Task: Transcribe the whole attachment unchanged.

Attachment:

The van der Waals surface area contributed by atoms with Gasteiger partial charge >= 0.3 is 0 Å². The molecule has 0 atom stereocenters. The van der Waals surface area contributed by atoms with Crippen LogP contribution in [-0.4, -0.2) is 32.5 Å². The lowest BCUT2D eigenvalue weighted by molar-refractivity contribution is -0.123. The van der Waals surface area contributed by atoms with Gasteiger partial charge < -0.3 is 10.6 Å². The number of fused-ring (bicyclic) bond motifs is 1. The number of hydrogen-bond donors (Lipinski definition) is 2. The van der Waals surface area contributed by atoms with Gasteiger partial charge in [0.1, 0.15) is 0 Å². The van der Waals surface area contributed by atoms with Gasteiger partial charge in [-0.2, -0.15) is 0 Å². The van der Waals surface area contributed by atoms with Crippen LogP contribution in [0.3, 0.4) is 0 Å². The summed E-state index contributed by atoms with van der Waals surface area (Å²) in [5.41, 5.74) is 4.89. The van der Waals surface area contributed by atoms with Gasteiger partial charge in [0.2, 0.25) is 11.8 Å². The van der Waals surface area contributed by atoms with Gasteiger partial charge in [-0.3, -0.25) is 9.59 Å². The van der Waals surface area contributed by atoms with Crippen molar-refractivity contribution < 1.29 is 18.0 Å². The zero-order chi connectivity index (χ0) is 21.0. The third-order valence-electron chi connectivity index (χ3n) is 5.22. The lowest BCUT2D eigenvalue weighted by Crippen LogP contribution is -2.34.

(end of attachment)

The van der Waals surface area contributed by atoms with Gasteiger partial charge >= 0.3 is 0 Å². The molecule has 0 atom stereocenters. The van der Waals surface area contributed by atoms with Crippen LogP contribution in [-0.4, -0.2) is 32.5 Å². The lowest BCUT2D eigenvalue weighted by molar-refractivity contribution is -0.123. The van der Waals surface area contributed by atoms with Gasteiger partial charge < -0.3 is 10.6 Å². The number of fused-ring (bicyclic) bond motifs is 1. The number of hydrogen-bond donors (Lipinski definition) is 2. The van der Waals surface area contributed by atoms with Gasteiger partial charge in [0.1, 0.15) is 0 Å². The van der Waals surface area contributed by atoms with Gasteiger partial charge in [-0.2, -0.15) is 0 Å². The van der Waals surface area contributed by atoms with Crippen LogP contribution in [0.3, 0.4) is 0 Å². The summed E-state index contributed by atoms with van der Waals surface area (Å²) in [5.41, 5.74) is 4.89. The van der Waals surface area contributed by atoms with Gasteiger partial charge in [0.2, 0.25) is 11.8 Å². The van der Waals surface area contributed by atoms with Gasteiger partial charge in [-0.3, -0.25) is 9.59 Å². The van der Waals surface area contributed by atoms with Crippen molar-refractivity contribution < 1.29 is 18.0 Å². The zero-order chi connectivity index (χ0) is 21.0. The third-order valence-electron chi connectivity index (χ3n) is 5.22. The lowest BCUT2D eigenvalue weighted by Crippen LogP contribution is -2.34.